Anti-laminin-1 autoantibodies, pregnancy loss and endometriosis

17Citations
Citations of this article
26Readers
Mendeley users who have this article in their library.

Abstract

Laminin-1 is a major component and multifunctional glycoprotein of basement membranes that consists of three different subunits, α1, β1 and γ1 chains. It is the earliest synthesized network-forming protein during embryogenesis and plays an important role in embryonic development, embryonic implantation and placentation. We have recently shown that IgG anti-laminin-1 antibodies were significantly associated with recurrent first-trimester miscarriages and with subsequent pregnancy outcome. Interestingly, these antibodies were also observed in patients with endometriosis-associated infertility but not in patients with other causes of infertility, including tubal factors, hormonal and uterine abnormalities. Laminin-α1, -β1 and -γ1 mRNAs have been detected in 90% of endometriotic lesions and all laminin-α1, -β1 and -γ1 chains were localized in the basement membranes of glandular epithelium in endometriotic peritoneal lesions. Western blot analysis showed that anti-laminin-1 antibodies from those patients reacted with all laminin-1's chains. ELISA also confirmed that one of the target epitopes for these antibodies was located in a particular region of the laminin-1 molecule, i.e. the carboxyl-terminal globular G domain of α1 chain. IgM monoclonal anti-laminin-1 autoantibody, that we recently established, also recognized the G domain. Anti-laminin-1 antibodies from mice immunized with "mouse" laminin-1, caused a higher fetal resorption rate with lower embryonic and placental weights. Thus, anti-laminin-1 antibodies may be important in development of autoimmune-mediated reproductive failures and the assessment of the antibodies may provide a novel non-invasive diagnosis of endometriosis.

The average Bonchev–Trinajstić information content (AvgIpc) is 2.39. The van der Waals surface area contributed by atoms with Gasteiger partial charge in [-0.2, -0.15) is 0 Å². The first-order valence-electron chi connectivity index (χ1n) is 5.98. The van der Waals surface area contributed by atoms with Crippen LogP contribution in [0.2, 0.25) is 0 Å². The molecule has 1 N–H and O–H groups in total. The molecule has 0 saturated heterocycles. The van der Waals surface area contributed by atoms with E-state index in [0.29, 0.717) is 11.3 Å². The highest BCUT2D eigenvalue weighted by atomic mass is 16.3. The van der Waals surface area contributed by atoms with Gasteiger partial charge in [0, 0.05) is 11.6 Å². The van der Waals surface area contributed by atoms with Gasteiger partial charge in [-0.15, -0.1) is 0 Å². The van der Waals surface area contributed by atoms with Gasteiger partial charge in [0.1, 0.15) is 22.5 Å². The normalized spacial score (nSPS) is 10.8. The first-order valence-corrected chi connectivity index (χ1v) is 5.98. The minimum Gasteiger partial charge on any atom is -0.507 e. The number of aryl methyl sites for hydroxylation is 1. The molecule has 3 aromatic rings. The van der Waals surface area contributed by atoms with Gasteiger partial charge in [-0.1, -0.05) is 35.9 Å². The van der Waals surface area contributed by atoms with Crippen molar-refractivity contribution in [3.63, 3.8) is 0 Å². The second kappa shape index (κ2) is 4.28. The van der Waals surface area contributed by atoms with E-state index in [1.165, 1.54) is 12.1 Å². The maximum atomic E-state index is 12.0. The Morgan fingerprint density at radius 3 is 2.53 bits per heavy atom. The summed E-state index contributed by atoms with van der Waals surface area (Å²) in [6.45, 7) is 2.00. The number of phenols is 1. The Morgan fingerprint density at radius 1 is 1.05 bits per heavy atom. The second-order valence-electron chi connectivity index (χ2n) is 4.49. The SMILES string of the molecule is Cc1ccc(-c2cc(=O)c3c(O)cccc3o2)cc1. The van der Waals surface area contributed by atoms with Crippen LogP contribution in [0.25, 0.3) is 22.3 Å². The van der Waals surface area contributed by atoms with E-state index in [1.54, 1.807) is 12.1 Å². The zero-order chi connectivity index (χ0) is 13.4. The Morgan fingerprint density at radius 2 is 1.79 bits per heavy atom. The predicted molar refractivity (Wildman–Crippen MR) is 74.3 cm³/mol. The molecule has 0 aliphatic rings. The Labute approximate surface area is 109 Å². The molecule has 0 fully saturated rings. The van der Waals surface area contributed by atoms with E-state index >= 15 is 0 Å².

Cite

CITATION STYLE

APA

Inagaki, J., Kondo, A., Lopez, L. R., Shoenfeld, Y., & Matsuura, E. (2004). Anti-laminin-1 autoantibodies, pregnancy loss and endometriosis. In Clinical and Developmental Immunology (Vol. 11, pp. 261–266). https://doi.org/10.1080/17402520400001678

Register to see more suggestions

Mendeley helps you to discover research relevant for your work.

Already have an account?

Save time finding and organizing research with Mendeley

Sign up for free